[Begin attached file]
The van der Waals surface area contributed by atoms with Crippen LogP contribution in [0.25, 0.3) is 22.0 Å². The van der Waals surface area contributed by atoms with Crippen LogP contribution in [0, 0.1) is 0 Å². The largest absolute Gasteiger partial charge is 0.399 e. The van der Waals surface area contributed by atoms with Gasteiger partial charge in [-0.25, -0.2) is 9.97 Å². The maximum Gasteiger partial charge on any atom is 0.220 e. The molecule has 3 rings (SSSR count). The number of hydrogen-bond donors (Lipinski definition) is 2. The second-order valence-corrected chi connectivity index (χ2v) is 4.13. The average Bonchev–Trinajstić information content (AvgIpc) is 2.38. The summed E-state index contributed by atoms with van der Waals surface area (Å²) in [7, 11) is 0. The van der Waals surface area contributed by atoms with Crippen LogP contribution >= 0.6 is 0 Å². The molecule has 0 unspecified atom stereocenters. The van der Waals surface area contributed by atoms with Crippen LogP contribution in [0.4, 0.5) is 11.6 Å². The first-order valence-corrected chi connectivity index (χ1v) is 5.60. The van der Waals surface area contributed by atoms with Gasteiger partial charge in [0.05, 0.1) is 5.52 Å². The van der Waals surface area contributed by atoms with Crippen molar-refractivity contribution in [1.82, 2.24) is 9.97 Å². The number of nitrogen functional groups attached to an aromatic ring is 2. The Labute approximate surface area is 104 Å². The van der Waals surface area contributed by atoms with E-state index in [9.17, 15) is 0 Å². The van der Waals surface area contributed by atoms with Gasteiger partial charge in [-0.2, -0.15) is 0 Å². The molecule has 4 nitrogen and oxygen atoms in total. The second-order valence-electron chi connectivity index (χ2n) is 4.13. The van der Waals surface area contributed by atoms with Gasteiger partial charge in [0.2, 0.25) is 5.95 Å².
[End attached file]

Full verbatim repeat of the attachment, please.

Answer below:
The van der Waals surface area contributed by atoms with Crippen LogP contribution in [0.25, 0.3) is 22.0 Å². The van der Waals surface area contributed by atoms with Crippen LogP contribution in [0, 0.1) is 0 Å². The largest absolute Gasteiger partial charge is 0.399 e. The van der Waals surface area contributed by atoms with Gasteiger partial charge in [-0.25, -0.2) is 9.97 Å². The maximum Gasteiger partial charge on any atom is 0.220 e. The molecule has 3 rings (SSSR count). The number of hydrogen-bond donors (Lipinski definition) is 2. The second-order valence-corrected chi connectivity index (χ2v) is 4.13. The average Bonchev–Trinajstić information content (AvgIpc) is 2.38. The summed E-state index contributed by atoms with van der Waals surface area (Å²) in [7, 11) is 0. The van der Waals surface area contributed by atoms with Crippen LogP contribution >= 0.6 is 0 Å². The molecule has 0 unspecified atom stereocenters. The van der Waals surface area contributed by atoms with Crippen LogP contribution in [0.4, 0.5) is 11.6 Å². The first-order valence-corrected chi connectivity index (χ1v) is 5.60. The van der Waals surface area contributed by atoms with Gasteiger partial charge in [0.05, 0.1) is 5.52 Å². The van der Waals surface area contributed by atoms with Crippen molar-refractivity contribution in [1.82, 2.24) is 9.97 Å². The number of nitrogen functional groups attached to an aromatic ring is 2. The Labute approximate surface area is 104 Å². The van der Waals surface area contributed by atoms with E-state index in [9.17, 15) is 0 Å². The van der Waals surface area contributed by atoms with Gasteiger partial charge in [-0.2, -0.15) is 0 Å². The molecule has 4 nitrogen and oxygen atoms in total. The second-order valence-electron chi connectivity index (χ2n) is 4.13. The van der Waals surface area contributed by atoms with Gasteiger partial charge in [0.2, 0.25) is 5.95 Å².